Animal-protection legislation could factor into domestic disputes
BOSTON —Lawmakers are again considering legislation that would allow judges to extend restraining orders to protect the pets of domestic violence victims.
“Survivors of abuse may be reluctant to leave because of a pet and we believe giving the courts explicit authority to protect pets is going to go a long way as another tool to prevent domestic violence,” said Sen. Katherine Clark, D-Melrose.
Among the bill’s co-sponsors are Rep. Carolyn Dykema, D-Holliston, Sen. James Eldridge, D-Acton, and Rep. Alice Peisch, D-Wellesley.
The bill was debated in last year’s legislative session but never made it out of committee.
Kara Holmquist, advocacy director for the Massachusetts Society for the Prevention of Cruelty to Animals, told State House News Service in April the law is unclear as to whether judges have the authority to include pets, which are considered property, in restraining orders.
“In the last three years Maine, Connecticut and Vermont have all passed laws that specifically and explicitly protect animals in restraining orders,” Clark said.
Clark told the Joint Judiciary Committee yesterday about recent cases of domestic abuse involving a pet, including a Roxbury man who allegedly threw a woman’s two cats out a window and a Plymouth man who was arrested after fatally shooting a woman’s dogs.
Two of Clark’s younger constituents, Rebecca Davis, 11, of Stoneham, and Emily Marget, 12, of Newton, presented a study by a battered women’s shelter where they volunteer that found 57 percent of women say their partners had abused or killed their pets. One in four women stay with the batterer because they don’t want to leave their pets behind.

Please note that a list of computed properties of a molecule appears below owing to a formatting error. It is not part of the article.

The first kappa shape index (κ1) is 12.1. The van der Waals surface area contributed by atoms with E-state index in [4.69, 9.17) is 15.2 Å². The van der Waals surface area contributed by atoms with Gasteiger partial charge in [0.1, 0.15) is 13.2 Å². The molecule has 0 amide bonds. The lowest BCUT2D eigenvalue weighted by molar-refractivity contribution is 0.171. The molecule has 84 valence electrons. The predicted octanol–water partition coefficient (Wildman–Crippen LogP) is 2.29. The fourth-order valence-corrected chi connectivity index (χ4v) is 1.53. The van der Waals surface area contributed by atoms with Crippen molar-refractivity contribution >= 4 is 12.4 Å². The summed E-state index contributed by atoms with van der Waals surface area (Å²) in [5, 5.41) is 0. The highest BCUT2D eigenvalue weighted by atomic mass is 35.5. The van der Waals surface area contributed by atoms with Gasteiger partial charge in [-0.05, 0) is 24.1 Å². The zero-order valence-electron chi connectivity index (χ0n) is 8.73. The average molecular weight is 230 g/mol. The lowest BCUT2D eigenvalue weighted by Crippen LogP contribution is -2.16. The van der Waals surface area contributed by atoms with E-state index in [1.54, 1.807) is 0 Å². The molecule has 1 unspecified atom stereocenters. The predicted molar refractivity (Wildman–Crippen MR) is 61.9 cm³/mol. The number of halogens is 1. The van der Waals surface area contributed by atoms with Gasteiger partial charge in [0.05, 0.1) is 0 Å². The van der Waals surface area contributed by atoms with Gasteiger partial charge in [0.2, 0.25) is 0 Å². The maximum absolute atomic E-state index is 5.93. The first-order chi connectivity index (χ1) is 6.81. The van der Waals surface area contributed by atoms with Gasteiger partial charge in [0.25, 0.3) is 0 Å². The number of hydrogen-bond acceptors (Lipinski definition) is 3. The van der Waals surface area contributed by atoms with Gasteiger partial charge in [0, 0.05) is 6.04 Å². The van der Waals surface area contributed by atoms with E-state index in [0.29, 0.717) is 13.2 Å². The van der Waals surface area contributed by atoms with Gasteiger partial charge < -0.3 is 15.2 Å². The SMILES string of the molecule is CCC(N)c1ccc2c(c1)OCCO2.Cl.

The girls were backed by written testimony submitted by Maureen Gallagher, policy director of Jane Doe Inc., who wrote that 71 percent of pet owners entering domestic violence shelters reported that the abuser had threatened, injured or killed family pets. Gallagher also said 87 percent of pet abuse incidents are committed in the presence of a person being abused as a form of revenge or as a means to control the other person.
Gallagher also said 48 percent of battered women will not leave or will return to a violent relationship because they fear what might happen to an animal left behind.
Charlotte McGowan of Newton was the only person to speak against the bill, disputing Clark’s argument that concern for pets deters people from leaving abusive relationships.
“This is a feel-good bill,” she said. “I served as a legal advocate for battered women for years. I helped them fill out restraining orders in court. In all my training, I learned a lot about why women stay and animals weren’t the issue. The issues were economic and children. To me, this is a bill looking for a solution that has already been solved.”
Martha Grace, former Massachusetts Juvenile Court chief justice, was among those who spoke in favor of the bill.
“I’m not in favor of new laws for their own sake,” she said. “There is no cost to the commonwealth for this bill, and I urge your favorable passage.”